Career Change - degrees of difficulty
Whatever the reason behind your desire for a career change there will always be obstacles to achieving your goal. Depending on your circumstances, age and stage in your life and career, need for financial security, appetite for risk, and how much you may be willing to or are prepared to give up to reach your goals, these obstacles may be easy, difficult or you may even decide the time, effort and risk doesn't warrant the attempt.
Your circumstances are unique to you and there's no shame in deciding that your original idea is not currently workable. The important thing is that you understand what the obstacles are, weigh them up, make compromises or a plan B where needed and put a short, medium and long term plan in place to achieve them. In career change we talk about "degrees of difficulty". Imagine you are a primary School Teacher and have decided you would like to become a Defense Lawyer. This requires lengthy study and the associated costs, a change in the work you do and a change in the industry or sector you know well. Such a step is considered to have the greatest degree of difficulty (a nine out of nine on the degrees of difficulty scale).
However if you are a Sales person in the real estate industry considering a move into sales in the residential construction industry, you already have sound sales experience and this change would have a much lower degree of difficulty (a two out of nine on the degrees of difficult graph.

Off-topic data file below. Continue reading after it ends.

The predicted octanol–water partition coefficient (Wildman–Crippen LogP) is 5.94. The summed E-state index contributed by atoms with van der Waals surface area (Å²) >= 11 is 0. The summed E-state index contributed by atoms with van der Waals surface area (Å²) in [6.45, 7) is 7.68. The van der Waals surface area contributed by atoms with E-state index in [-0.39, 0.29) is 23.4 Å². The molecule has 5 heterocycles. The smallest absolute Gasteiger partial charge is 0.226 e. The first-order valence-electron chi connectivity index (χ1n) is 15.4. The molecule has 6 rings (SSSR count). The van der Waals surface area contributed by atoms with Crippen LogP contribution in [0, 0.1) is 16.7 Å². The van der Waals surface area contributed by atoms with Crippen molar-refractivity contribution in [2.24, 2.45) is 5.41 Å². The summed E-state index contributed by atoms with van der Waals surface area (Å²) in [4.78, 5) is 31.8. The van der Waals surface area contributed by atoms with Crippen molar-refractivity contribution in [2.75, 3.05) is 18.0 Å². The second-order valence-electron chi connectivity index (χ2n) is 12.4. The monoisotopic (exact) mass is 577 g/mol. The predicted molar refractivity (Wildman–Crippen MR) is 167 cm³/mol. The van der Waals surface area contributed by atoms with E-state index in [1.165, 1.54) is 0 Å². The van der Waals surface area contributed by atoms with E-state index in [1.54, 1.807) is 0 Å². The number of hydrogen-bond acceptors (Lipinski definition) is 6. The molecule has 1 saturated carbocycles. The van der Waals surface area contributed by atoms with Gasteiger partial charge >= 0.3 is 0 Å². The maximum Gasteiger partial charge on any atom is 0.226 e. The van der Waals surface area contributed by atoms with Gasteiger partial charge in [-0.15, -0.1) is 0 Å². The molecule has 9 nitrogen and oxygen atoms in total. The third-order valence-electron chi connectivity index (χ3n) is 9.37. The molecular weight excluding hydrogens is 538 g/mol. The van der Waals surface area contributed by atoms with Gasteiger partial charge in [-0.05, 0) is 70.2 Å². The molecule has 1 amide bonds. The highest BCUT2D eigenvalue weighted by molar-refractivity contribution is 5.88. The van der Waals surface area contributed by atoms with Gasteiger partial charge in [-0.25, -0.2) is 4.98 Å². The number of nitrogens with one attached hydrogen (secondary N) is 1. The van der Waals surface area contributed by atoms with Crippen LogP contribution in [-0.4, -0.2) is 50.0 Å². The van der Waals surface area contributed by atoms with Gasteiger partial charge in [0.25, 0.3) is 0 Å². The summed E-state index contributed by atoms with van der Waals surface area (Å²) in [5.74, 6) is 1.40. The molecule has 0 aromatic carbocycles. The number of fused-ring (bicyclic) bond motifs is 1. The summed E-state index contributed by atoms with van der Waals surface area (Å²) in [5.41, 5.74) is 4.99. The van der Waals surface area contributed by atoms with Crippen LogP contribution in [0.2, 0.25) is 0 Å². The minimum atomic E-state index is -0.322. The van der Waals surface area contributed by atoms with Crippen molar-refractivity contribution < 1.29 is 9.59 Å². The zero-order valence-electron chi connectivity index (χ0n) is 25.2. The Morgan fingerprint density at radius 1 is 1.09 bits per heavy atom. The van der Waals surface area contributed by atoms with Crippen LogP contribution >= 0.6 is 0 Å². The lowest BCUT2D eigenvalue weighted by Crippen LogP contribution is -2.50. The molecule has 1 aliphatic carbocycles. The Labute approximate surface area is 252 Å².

A longer but possibly easier way to transition into your new career may be to take a number of steps to minimise the difficulty of each stage of change. For example, make your first step by securing the same job asyou have now in a similar industry, then a slightly different role in that industry and moving step by step to a new job in a new industry, so that you have effectively achieved a different job in a different industry through a number of smaller steps.
Of course this will take a bit longer – possibly a few years or more but has the added advantage of not having to take a step back in salary and level which is frequently required with this type of transistion. Head along to the resources section and checkout the degrees of difficulty graph for more information.